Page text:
At this point, it is safe to say that most no longer view food as a means to survive. From social interactions to formal events, foods, including decadent desserts have made their way into every social or even private setting in our lives without us even realizing it. Pastries, ice-cream, soft drinks and so many more have slowly made their way into our diets as a staple and there is far more harm that can come from it than good. If you have a too much craving for sweet foods, it can make things harder for you down the road. Here, we will discuss the dangers of sugar and the side effects of consuming excess sugar.
Identifying Sugar Sources
It isn’t uncommon for anyone to desire a balance between sweet and savoury in our meals, but the former can fly under the radar if we are not too careful. Tea, coffee, soft drinks, desserts, dairy products and cereal all contain unhealthy amounts of sugar, with soda and energy drinks being the biggest culprits. While it isn’t necessarily a bad thing to consume sugar as a whole, it is easy to dwell into the excess territory as the consumption for this nutrient is meant to be the least out of all according to the food pyramid.
The Benefits of Consuming Sugar
When thinking about the right kind of sugar to include for our diets, natural sugar is the most logical option. As sugar is known to be an energy source, natural sugar is not only the primary source of glucose (which is responsible for your body’s fuel), but it is also the best kind of sugar for your body to break down. The easier to break down sugar, the more your body metabolises it into energy rather than allowing it to stay in your system.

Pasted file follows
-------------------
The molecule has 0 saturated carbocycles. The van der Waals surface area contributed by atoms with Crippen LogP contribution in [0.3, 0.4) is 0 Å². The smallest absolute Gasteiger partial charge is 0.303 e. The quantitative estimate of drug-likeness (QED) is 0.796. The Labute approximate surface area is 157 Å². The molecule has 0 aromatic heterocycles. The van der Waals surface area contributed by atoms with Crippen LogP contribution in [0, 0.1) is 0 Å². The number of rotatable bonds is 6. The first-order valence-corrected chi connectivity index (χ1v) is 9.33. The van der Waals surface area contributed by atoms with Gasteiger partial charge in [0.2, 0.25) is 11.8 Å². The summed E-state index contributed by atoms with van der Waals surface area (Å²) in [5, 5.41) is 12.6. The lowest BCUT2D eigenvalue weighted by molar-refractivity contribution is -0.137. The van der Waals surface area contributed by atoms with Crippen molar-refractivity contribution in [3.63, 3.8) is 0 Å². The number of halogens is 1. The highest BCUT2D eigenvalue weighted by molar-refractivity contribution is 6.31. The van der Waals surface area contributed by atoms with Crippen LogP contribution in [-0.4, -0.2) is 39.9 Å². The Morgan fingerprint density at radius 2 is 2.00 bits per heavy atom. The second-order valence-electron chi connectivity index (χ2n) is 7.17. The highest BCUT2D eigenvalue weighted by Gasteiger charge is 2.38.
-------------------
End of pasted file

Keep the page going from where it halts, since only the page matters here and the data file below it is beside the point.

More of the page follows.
Not only does the conversion of glucose result in an instant boost of energy, but the nutrient can also be saved for later. This process is known as glycogenesis and it works by creating a glycogen chain that will break down individual glucose units over a certain period of time. However, unnatural sugar does hamper the body’s ability to break down the glucose, which converts excess glucose molecules to fat.
With a boost of energy also comes a boost in cognitive activity. This can be split into two parts - emotional and analytical. Contrary to popular belief, sports isn’t the only dopamine inducer - sugar does also contain this feature. Dopamin is a hormone secreted by the brain when in pleasure and there are glands in our body that trigger this secretion via sugar. Natural sugars like cocoa also contain sugars and antioxidants that improve brain function as a whole and can increase alertness.
Lastly, natural sugars normally are coupled with other nutrients such as fiber, antioxidants, minerals, vitamins and more. Dairy products, fruits and vegetables are examples of this and prove that the consumption of natural sugar sources benefit the body in more ways than one. This is the reason why many beverages that are considered “good for the diet” contain fruits, milk or vegetables.